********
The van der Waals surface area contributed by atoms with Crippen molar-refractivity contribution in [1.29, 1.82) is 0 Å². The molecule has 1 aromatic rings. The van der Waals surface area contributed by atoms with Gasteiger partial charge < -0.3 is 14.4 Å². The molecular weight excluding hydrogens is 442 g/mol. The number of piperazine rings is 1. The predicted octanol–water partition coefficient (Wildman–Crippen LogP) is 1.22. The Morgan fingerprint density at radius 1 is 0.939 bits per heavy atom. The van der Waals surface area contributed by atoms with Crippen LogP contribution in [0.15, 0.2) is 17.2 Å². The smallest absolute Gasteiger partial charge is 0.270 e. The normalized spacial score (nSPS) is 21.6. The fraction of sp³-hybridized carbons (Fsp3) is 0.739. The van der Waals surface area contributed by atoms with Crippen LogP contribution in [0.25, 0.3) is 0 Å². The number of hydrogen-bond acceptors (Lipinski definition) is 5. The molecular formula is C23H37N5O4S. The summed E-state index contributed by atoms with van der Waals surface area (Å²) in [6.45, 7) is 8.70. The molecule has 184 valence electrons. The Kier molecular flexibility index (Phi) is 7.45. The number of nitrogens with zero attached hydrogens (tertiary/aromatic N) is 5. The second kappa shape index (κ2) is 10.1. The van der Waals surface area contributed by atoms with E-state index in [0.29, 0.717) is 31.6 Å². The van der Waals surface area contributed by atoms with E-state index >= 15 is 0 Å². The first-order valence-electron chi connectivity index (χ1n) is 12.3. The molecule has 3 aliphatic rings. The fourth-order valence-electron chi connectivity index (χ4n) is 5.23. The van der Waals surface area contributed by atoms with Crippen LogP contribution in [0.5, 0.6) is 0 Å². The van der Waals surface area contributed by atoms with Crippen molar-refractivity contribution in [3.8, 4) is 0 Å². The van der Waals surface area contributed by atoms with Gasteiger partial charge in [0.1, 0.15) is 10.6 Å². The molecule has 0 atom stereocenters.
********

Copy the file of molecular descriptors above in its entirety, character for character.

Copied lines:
The van der Waals surface area contributed by atoms with Crippen molar-refractivity contribution in [1.29, 1.82) is 0 Å². The molecule has 1 aromatic rings. The van der Waals surface area contributed by atoms with Gasteiger partial charge < -0.3 is 14.4 Å². The molecular weight excluding hydrogens is 442 g/mol. The number of piperazine rings is 1. The predicted octanol–water partition coefficient (Wildman–Crippen LogP) is 1.22. The Morgan fingerprint density at radius 1 is 0.939 bits per heavy atom. The van der Waals surface area contributed by atoms with Crippen LogP contribution in [0.15, 0.2) is 17.2 Å². The smallest absolute Gasteiger partial charge is 0.270 e. The normalized spacial score (nSPS) is 21.6. The fraction of sp³-hybridized carbons (Fsp3) is 0.739. The van der Waals surface area contributed by atoms with Crippen LogP contribution in [0.25, 0.3) is 0 Å². The number of hydrogen-bond acceptors (Lipinski definition) is 5. The molecular formula is C23H37N5O4S. The summed E-state index contributed by atoms with van der Waals surface area (Å²) in [6.45, 7) is 8.70. The molecule has 184 valence electrons. The Kier molecular flexibility index (Phi) is 7.45. The number of nitrogens with zero attached hydrogens (tertiary/aromatic N) is 5. The second kappa shape index (κ2) is 10.1. The van der Waals surface area contributed by atoms with E-state index in [0.29, 0.717) is 31.6 Å². The van der Waals surface area contributed by atoms with E-state index >= 15 is 0 Å². The first-order valence-electron chi connectivity index (χ1n) is 12.3. The molecule has 3 aliphatic rings. The fourth-order valence-electron chi connectivity index (χ4n) is 5.23. The van der Waals surface area contributed by atoms with Crippen LogP contribution in [0.5, 0.6) is 0 Å². The van der Waals surface area contributed by atoms with Crippen molar-refractivity contribution in [3.8, 4) is 0 Å². The van der Waals surface area contributed by atoms with Gasteiger partial charge in [0.1, 0.15) is 10.6 Å². The molecule has 0 atom stereocenters.